looked for some old treads on Voyager but could not locate any

Reason for this post are August and September marks the 40th anniversary of the launches of Voyager 1 and 2 respectively. To mark it NASA has released a few articles.

https://www.jpl.nasa.gov/news/news.php?feature=6907

Humanity's farthest and longest-lived spacecraft, Voyager 1 and 2, achieve 40 years of operation and exploration this August and September. Despite their vast distance, they continue to communicate with NASA daily, still probing the final frontier.

Their story has not only impacted generations of current and future scientists and engineers, but also Earth's culture, including film, art and music. Each spacecraft carries a Golden Record of Earth sounds, pictures and messages. Since the spacecraft could last billions of years, these circular time capsules could one day be the only traces of human civilization.

"I believe that few missions can ever match the achievements of the Voyager spacecraft during their four decades of exploration," said Thomas Zurbuchen, associate administrator for NASA's Science Mission Directorate (SMD) at NASA Headquarters. "They have educated us to the unknown wonders of the universe and truly inspired humanity to continue to explore our solar system and beyond."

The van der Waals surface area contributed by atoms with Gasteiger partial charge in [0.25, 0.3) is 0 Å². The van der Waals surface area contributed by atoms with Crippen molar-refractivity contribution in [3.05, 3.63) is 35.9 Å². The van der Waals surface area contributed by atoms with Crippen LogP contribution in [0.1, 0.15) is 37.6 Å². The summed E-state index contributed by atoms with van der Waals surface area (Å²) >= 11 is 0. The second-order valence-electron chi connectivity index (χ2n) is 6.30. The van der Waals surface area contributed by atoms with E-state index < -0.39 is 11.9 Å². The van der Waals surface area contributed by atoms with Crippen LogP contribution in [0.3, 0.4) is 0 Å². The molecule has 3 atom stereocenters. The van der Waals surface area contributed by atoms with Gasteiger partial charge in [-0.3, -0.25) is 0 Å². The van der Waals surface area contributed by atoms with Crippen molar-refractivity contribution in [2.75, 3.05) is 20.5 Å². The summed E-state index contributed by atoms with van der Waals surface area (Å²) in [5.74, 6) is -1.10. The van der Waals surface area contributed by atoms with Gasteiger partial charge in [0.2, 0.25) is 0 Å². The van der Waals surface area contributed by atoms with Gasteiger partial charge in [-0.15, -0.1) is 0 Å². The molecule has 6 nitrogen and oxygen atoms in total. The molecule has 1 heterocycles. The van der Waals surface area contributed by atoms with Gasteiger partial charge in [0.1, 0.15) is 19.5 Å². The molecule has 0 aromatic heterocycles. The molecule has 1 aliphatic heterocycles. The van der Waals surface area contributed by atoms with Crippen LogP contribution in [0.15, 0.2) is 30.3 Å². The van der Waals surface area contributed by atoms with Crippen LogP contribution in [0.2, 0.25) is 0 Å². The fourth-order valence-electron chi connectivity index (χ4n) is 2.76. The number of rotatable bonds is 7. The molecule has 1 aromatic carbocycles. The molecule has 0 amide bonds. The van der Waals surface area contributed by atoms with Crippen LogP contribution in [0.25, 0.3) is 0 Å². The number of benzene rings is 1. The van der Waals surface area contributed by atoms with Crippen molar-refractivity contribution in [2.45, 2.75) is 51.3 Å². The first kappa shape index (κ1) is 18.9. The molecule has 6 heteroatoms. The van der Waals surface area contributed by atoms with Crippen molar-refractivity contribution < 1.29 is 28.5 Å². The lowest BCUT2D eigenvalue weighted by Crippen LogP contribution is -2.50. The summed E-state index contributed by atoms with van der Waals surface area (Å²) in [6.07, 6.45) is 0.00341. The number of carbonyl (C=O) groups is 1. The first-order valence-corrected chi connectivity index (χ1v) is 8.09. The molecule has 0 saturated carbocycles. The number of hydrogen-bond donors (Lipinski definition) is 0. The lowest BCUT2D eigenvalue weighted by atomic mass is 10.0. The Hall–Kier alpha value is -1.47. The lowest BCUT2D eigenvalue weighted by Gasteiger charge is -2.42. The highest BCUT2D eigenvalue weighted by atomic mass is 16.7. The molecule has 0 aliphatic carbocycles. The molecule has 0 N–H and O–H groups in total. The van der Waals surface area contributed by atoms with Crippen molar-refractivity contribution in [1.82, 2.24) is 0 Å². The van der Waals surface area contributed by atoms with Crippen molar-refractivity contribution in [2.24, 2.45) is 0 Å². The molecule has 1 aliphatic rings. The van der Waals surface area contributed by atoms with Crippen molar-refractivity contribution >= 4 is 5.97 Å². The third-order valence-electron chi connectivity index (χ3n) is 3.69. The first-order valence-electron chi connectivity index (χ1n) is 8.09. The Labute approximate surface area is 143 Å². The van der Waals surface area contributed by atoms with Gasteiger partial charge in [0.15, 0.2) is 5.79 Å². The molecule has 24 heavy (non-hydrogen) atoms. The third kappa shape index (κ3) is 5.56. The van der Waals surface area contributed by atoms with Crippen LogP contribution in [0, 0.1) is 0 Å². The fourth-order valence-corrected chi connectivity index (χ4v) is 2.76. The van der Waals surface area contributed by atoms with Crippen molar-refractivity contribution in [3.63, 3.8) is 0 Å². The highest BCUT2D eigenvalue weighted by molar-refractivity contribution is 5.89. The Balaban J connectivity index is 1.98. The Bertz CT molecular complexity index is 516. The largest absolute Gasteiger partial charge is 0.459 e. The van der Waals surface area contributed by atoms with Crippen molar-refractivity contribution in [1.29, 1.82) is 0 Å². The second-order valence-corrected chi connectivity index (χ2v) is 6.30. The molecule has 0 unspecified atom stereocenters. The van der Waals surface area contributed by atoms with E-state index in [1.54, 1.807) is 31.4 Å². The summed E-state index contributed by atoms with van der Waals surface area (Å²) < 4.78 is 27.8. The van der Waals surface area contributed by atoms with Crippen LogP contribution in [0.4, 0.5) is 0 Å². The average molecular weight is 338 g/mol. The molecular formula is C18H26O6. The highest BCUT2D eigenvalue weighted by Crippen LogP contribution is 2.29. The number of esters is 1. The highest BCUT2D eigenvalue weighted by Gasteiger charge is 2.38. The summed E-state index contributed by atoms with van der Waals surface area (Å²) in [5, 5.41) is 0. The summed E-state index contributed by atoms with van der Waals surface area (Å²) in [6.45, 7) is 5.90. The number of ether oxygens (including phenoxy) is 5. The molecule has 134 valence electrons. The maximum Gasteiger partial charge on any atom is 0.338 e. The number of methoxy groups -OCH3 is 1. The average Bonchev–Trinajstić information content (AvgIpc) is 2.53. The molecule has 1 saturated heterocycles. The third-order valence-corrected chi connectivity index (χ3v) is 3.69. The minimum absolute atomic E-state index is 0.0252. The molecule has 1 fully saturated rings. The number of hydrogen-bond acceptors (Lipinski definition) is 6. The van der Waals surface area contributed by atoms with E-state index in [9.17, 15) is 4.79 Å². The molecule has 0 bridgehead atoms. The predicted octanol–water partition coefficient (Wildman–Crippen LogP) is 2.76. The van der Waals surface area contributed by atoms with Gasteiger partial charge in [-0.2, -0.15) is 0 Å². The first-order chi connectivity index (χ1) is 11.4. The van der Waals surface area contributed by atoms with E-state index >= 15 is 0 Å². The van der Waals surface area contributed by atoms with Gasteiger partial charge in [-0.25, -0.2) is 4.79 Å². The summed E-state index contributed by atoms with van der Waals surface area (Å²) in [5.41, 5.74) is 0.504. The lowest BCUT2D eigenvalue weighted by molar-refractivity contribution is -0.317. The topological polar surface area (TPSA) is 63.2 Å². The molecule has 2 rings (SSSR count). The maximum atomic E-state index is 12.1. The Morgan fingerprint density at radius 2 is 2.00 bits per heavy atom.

https://www.jpl.nasa.gov/news/news.php?feature=6908

Few missions can match the achievements of NASA's groundbreaking Voyager 1 and 2 spacecraft during their 40 years of exploration. Here's a short list of their major accomplishments to date.

https://www.jpl.nasa.gov/news/news.php?feature=6910

As NASA's twin Voyager spacecraft were changing our understanding of the solar system, they also spurred a leap in spacecraft communications.

The mission's impact is still visible in California's Mojave Desert. There, at NASA's Goldstone Deep Space Communications Complex, the arcs of antenna dishes peek out over craggy hilltops. Goldstone was the first place where the two Voyagers started to change the landscape. The farther they traveled, the bigger these dishes needed to be so they could send and receive radio waves necessary to track and communicate with the probes.